We got the unexpected email Monday morning, like every other member of The Central Co-op on Sixth Avenue.
Tacoma’s food co-op, which opened as the independent Tacoma Food Co-op in 2011, and then merged with the Seattle-based Central Co-op last December, was closing.
In fact, by the time we heard the news the U-Haul trucks were already there, loading things up.
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It was shocking, and we weren’t the only people caught by surprise.
Chrissy Cooley, who chairs the Sustainable Tacoma Commission, has lived at Seventh Avenue and Junett Street since April — just a block from the location the Tacoma food co-op has called home for the last five years. She says she chose to live in the neighborhood, in part, because of its proximity to the co-op.
We spoke Tuesday. As we did, Cooley told me she was on the phone, “pacing between the co-op and my house.” Independent of her role with the Sustainable Tacoma Commission, she has helped to organize the Friends of the Co-op Facebook page and a rally next Tuesday, described as an opportunity for supporters to “come together and problem solve.”
“I had no idea this was coming,” Cooley told me. “I burst into tears.”
“This morning I ran out of eggs, and I was clueless.”
I had no idea this was coming. I burst into tears. ... This morning I ran out of eggs, and I was clueless.
Tacoma co-op member Chrissy Cooley
Yes, that sounds a bit melodramatic. And, yes, the closure of a food co-op can be accurately described as a First World problem. To be certain, Tacoma has bigger issues than this.
But still, the abruptness with which all of this went down — and now the uncertainty that surrounds the future of Tacoma’s food co-op — has left many co-op members searching for answers.
And the answers are anything but clear.
To hear Dan Arnett, the president and CEO of Central Co-op, tell it, negotiations between the Central Co-op and landlord Ewald “John” Loesch were long and difficult. Faced with a lease that expired at the end of the month, Arnett says Loesch laid down a take-it-or-leave-it ultimatum that, ultimately, was not in the co-op’s best interest.
Specifically, it was the length of the lease that seems to have provided the biggest sticking point. Loesch — who has owned the building since 1985 — tells me he was looking for a five-year deal, at the same $10 per square foot the co-op had always paid.
“There’s no question that the duration of the lease that was being requested, particularly in light of the other terms of the lease, just was not in our interest,” Arnett said, declining to get into specifics. “(Loesch) was advocating for himself. That’s fair. That’s what he should do.”
“We were advocating for us,” Arnett said.
To get the other side of the story I met Loesch and his son, Fritz, outside their Sixth Avenue property Wednesday morning.
Fritz described lease negotiations as “dodgy, uncomfortable” and lacking in transparency. While his father would later confirm that he did hold firm to his demand that a five-year lease be signed, describing it as “a game of chicken” that “didn’t work,” the father-and-son team blamed the impersonal nature of the discussions for the impasse.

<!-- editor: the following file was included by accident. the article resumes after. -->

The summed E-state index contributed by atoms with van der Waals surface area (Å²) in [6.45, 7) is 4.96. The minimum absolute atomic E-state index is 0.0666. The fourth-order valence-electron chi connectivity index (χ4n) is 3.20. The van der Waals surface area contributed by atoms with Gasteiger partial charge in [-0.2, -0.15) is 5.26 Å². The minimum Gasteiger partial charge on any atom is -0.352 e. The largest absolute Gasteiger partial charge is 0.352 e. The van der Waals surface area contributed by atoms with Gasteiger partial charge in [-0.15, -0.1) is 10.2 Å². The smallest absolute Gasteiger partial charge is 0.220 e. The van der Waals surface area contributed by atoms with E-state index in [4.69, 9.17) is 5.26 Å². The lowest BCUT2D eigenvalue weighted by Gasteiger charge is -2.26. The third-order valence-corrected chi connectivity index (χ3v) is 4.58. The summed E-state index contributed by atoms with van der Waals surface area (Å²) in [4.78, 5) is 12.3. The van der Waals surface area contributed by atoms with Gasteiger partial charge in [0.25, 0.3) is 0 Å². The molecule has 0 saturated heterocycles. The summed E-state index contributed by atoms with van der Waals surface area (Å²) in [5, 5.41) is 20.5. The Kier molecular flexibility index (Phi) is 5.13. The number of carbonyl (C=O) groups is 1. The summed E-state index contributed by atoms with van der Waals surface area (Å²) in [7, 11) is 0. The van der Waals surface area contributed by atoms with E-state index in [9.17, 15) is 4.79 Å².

“It wasn’t a transparent, open kind of dialogue,” Fritz Loesch said. “If they would have just come down and had an honest conversation about where they’re going and what they wanted to do, we’re more than reasonable people. … We could have made that work.”
Instead, John Loesch said, he learned that the store had closed at roughly the same time as the message went out to co-op members Monday.
While it’s tempting to get into the blame game, the reality is we’re past the point where any of that matters. As Arnett told me, “We’re moving on. … That fight’s closed.”
“As bad as it is, I’m proud of this move, because I think it shows that we have a clear intent to operate in a responsible way, and a clear intention to build something of value, instead of operating out of desperation,” Arnett said. “We will build a store that I think many, many people will be happy with.”
So where do we go from here?
And, specifically, will a new co-op be located in Tacoma?
Arnett said he understands the concern the sudden closure of Tacoma’s food co-op has caused. He also told me, however, that promising to open a new location in Tacoma — as opposed to sticking to the vague “South Sound” language he’s used up until this point — would be a “novice” negotiating mistake.
We understand where our members actually live. We understand that accessibility is a big deal, and that’ a major point in what decision will be made. ... At the same time, announcing publicly any kind of intent is probably counter to our position.
Dan Arnett, the president and CEO of Central Co-op
“We understand where our members actually live. We understand that accessibility is a big deal, and that’s a major point in what decision will be made,” Arnett said. “At the same time, announcing publicly any kind of intent is probably counter to our position.”
In other words, we’ll have to wait and see — with no assurances.
Meanwhile, the future of Tacoma’s food co-op is left in limbo.
And considering the years of work that went into making a co-op in Tacoma a reality, that’s tough to swallow.
“I think our vision was to open and operate the co-op, and that if it was to not reopen I would be extremely sad and frustrated,” said Dan Hulse, the founder and president of Terra Organics and one of the Tacoma Food Co-op’s original board members.
“I think that the city of Tacoma, at this point, and with the way the region and the city is growing in general, could support a local, independent co-op,” Hulse said. “I think we have to take the board and the CEO of the Central Co-op at face value, but I think that the path forward is much more difficult now.”
Just hopefully not impossible.